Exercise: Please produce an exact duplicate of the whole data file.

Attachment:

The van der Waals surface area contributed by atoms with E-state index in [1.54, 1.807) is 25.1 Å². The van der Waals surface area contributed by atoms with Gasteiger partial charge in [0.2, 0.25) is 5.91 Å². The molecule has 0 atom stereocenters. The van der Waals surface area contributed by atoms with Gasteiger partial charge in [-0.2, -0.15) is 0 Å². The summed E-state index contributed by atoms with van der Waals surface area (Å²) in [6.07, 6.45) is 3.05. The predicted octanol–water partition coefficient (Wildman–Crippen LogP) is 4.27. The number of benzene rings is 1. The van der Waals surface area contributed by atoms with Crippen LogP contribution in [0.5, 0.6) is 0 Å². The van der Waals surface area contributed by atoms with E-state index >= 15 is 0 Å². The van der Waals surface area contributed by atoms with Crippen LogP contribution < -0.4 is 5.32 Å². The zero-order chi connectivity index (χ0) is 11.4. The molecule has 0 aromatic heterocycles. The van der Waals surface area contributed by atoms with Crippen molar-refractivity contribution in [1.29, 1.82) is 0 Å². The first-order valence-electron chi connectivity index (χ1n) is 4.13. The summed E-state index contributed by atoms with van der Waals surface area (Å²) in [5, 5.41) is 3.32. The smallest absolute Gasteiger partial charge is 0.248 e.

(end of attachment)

The van der Waals surface area contributed by atoms with E-state index in [1.54, 1.807) is 25.1 Å². The van der Waals surface area contributed by atoms with Gasteiger partial charge in [0.2, 0.25) is 5.91 Å². The molecule has 0 atom stereocenters. The van der Waals surface area contributed by atoms with Gasteiger partial charge in [-0.2, -0.15) is 0 Å². The summed E-state index contributed by atoms with van der Waals surface area (Å²) in [6.07, 6.45) is 3.05. The predicted octanol–water partition coefficient (Wildman–Crippen LogP) is 4.27. The number of benzene rings is 1. The van der Waals surface area contributed by atoms with Crippen LogP contribution in [0.5, 0.6) is 0 Å². The van der Waals surface area contributed by atoms with E-state index >= 15 is 0 Å². The van der Waals surface area contributed by atoms with Crippen LogP contribution < -0.4 is 5.32 Å². The zero-order chi connectivity index (χ0) is 11.4. The molecule has 0 aromatic heterocycles. The van der Waals surface area contributed by atoms with Crippen molar-refractivity contribution in [1.29, 1.82) is 0 Å². The first-order valence-electron chi connectivity index (χ1n) is 4.13. The summed E-state index contributed by atoms with van der Waals surface area (Å²) in [5, 5.41) is 3.32. The smallest absolute Gasteiger partial charge is 0.248 e.